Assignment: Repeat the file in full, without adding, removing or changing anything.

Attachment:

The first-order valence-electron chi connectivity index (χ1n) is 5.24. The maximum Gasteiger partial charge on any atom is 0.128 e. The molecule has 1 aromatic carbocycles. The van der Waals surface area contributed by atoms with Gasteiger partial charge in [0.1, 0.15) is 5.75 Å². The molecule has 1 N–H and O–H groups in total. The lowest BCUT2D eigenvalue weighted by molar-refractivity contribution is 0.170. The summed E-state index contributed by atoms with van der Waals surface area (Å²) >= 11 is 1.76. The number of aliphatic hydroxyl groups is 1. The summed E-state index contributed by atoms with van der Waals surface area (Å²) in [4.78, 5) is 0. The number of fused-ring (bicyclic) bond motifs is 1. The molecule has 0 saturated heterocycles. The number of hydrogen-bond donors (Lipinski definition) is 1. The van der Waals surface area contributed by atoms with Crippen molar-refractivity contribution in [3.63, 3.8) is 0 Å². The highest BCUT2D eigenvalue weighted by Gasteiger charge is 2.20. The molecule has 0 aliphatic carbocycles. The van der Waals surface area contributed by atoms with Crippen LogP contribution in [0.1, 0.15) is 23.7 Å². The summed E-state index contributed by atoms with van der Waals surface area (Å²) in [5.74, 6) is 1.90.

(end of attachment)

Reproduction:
The first-order valence-electron chi connectivity index (χ1n) is 5.24. The maximum Gasteiger partial charge on any atom is 0.128 e. The molecule has 1 aromatic carbocycles. The van der Waals surface area contributed by atoms with Gasteiger partial charge in [0.1, 0.15) is 5.75 Å². The molecule has 1 N–H and O–H groups in total. The lowest BCUT2D eigenvalue weighted by molar-refractivity contribution is 0.170. The summed E-state index contributed by atoms with van der Waals surface area (Å²) >= 11 is 1.76. The number of aliphatic hydroxyl groups is 1. The summed E-state index contributed by atoms with van der Waals surface area (Å²) in [4.78, 5) is 0. The number of fused-ring (bicyclic) bond motifs is 1. The molecule has 0 saturated heterocycles. The number of hydrogen-bond donors (Lipinski definition) is 1. The van der Waals surface area contributed by atoms with Crippen molar-refractivity contribution in [3.63, 3.8) is 0 Å². The highest BCUT2D eigenvalue weighted by Gasteiger charge is 2.20. The molecule has 0 aliphatic carbocycles. The van der Waals surface area contributed by atoms with Crippen LogP contribution in [0.1, 0.15) is 23.7 Å². The summed E-state index contributed by atoms with van der Waals surface area (Å²) in [5.74, 6) is 1.90.